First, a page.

Disease Control and Pest Management
Suppression of Fusarium Yellows of Celery with Potassium, Chloride, and Nitrate. R. W. Schneider, Department of Plant Pathology and Crop Physiology, Louisiana State University, Baton Rouge 70803. Formerly, Department of Plant Pathology, University of California, Berkeley 94720; Phytopathology 75:40-48. Accepted for publication 30 May 1984. Copyright 1985 The American Phytopathological Society. DOI: 10.1094/Phyto-75-40.
Ammoniacal-N (NH4-N) was more conducive to Fusarium yellows of celery, caused by Fusarium oxysporum f. sp. apii, than nitrate-N (NO3-N) regardless of the accompanying ions. The inclusion of specific concentrations of KCl with NO3 (as Ca [NO3]2) resulted in almost complete control of the disease in the greenhouse and field. The provision of both K and Cl was essential inasmuch as disease suppression was related to a specific tissue concentration ratio of K and Cl rather than absolute concentrations of either ion. Factors that affected the ratio were the predominant form of N, the availability of competing cations (Ca and NH4) and anions (SO4 and NO3), and the absolute concentrations of available K and Cl in the soil. Thus, small amounts of NH4 repressed uptake of both NO3 and K and stimulated Cl uptake, while concentrations of K and Cl were lower in the presence of Ca and SO4, respectively. In addition, excessive amounts of KCl under an NO3 regime resulted in large accumulations of Cl but not K. Quantification of these interactions was accomplished by assessing rates of root infection (colonies per 100 cm of root). These data showed that a propagule under an NH4 regime was about five times as likely to cause a root infection as under a NO3 plus KCl regime. Furthermore, differences in maximum rates of root infection as a function of inoculum level indicated that either there were fewer sites of infection or these sites were more resistant under the latter regime. The process of osmoregulation, ion uptake mechanisms, and charge balance are discussed with respect to the centrality of the K:Cl ratio in the root infection process. Substantial disease control was achieved in the field with sidedress applications of Ca (NO3)2 and KCl.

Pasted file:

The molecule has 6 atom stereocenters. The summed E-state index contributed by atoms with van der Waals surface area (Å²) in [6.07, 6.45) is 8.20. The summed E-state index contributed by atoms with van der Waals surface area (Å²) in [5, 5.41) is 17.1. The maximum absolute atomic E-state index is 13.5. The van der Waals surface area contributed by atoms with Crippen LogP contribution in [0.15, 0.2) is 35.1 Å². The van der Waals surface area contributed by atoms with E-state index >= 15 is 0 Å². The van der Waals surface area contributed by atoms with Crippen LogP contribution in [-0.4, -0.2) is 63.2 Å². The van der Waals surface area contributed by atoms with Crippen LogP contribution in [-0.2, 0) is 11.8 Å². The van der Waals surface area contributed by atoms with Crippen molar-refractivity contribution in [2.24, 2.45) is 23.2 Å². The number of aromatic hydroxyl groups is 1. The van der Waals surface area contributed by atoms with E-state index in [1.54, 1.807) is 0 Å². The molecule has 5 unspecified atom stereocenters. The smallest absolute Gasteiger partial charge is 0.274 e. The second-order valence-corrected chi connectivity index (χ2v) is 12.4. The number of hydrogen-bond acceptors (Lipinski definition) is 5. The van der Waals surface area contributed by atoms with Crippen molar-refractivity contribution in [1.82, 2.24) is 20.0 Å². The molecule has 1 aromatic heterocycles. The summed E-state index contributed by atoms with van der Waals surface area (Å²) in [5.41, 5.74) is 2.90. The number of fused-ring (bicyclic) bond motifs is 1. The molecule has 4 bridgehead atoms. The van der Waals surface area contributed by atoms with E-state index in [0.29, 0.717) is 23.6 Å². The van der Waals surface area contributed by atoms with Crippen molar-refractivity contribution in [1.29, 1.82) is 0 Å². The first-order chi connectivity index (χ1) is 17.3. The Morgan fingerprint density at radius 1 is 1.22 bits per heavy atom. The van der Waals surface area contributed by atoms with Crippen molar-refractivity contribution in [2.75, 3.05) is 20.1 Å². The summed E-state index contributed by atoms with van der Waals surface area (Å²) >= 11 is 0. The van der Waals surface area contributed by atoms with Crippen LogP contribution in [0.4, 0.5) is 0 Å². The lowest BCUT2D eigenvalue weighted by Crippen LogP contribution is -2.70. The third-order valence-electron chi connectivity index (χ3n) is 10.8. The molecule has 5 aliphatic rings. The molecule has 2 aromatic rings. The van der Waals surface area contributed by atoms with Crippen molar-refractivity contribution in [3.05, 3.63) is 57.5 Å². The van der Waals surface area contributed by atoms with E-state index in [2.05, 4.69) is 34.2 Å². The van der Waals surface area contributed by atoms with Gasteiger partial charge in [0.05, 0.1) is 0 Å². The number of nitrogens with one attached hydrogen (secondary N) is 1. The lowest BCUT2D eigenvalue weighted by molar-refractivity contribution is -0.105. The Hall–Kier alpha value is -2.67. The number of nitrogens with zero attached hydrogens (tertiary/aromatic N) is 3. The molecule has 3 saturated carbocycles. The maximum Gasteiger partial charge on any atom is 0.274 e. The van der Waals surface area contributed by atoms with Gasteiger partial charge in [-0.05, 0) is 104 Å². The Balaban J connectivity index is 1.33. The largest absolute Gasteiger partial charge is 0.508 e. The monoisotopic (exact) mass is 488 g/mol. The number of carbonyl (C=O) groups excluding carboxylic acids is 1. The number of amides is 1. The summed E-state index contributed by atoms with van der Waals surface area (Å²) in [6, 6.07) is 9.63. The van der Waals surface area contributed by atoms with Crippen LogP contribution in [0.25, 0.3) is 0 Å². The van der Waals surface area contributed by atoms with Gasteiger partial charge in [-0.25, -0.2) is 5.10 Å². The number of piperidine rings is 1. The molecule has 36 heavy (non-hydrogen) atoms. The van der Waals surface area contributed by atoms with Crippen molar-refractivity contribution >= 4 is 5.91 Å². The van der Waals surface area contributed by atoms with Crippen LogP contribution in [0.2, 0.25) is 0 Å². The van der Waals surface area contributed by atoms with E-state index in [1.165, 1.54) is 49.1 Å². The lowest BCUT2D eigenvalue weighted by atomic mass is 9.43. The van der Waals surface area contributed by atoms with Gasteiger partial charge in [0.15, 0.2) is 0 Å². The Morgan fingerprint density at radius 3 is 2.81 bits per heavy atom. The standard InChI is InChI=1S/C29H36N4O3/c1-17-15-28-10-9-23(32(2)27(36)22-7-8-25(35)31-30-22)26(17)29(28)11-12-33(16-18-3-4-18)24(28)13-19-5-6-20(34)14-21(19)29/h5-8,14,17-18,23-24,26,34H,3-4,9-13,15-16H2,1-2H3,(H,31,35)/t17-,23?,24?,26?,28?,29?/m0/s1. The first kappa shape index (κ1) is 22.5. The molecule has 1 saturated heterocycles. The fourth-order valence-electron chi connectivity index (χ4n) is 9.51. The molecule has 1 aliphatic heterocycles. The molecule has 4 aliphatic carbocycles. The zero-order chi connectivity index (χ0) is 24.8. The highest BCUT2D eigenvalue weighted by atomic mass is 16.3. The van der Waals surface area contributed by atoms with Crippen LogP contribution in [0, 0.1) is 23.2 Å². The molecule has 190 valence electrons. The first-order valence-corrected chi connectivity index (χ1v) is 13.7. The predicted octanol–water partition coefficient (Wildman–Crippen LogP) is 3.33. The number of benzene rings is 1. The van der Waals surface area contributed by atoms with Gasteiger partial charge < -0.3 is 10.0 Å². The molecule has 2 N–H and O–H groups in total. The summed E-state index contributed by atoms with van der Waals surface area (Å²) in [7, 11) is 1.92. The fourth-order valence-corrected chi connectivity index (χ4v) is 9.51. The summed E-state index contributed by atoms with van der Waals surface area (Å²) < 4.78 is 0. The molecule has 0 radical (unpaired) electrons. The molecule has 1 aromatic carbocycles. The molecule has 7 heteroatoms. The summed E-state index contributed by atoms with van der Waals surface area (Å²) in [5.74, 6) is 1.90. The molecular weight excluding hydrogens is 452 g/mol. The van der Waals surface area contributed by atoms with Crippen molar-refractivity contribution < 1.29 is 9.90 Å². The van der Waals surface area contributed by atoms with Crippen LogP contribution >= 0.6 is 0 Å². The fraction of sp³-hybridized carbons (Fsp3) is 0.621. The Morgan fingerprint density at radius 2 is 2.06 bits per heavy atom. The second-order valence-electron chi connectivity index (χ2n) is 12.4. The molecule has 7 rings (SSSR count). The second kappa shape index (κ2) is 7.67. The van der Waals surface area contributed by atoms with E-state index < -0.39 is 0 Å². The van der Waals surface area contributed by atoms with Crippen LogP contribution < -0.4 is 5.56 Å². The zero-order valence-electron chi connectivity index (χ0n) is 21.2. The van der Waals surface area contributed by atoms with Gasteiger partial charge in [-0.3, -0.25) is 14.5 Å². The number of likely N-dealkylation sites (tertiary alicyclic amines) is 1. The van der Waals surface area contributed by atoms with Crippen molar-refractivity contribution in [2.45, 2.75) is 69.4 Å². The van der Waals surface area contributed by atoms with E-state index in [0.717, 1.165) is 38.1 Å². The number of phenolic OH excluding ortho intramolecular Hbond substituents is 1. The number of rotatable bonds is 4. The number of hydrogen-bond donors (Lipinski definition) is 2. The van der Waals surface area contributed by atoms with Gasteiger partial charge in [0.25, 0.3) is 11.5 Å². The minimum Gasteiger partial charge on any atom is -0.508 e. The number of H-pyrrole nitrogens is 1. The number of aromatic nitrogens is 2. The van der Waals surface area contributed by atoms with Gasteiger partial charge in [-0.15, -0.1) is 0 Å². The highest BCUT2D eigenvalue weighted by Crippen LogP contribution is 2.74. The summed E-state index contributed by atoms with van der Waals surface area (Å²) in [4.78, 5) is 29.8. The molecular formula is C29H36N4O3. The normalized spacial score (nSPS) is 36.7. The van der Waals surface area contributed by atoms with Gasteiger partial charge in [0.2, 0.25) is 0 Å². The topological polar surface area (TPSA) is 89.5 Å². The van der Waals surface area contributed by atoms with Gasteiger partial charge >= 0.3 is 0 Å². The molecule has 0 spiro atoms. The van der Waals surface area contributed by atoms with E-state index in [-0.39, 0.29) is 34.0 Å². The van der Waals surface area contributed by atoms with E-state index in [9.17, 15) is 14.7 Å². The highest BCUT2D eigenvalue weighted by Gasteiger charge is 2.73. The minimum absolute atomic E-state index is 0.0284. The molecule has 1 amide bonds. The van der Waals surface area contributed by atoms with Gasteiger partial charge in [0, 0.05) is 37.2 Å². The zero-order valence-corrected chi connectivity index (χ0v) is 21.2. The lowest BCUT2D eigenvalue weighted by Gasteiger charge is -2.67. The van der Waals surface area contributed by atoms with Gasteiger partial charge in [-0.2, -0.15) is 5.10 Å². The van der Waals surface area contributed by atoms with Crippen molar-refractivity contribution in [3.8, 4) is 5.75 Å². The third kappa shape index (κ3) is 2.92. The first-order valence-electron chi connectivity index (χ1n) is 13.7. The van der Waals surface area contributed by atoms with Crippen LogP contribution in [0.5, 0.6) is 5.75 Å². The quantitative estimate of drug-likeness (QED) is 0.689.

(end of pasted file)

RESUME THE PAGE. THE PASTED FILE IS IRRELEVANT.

Additional keywords: mineral nutrition.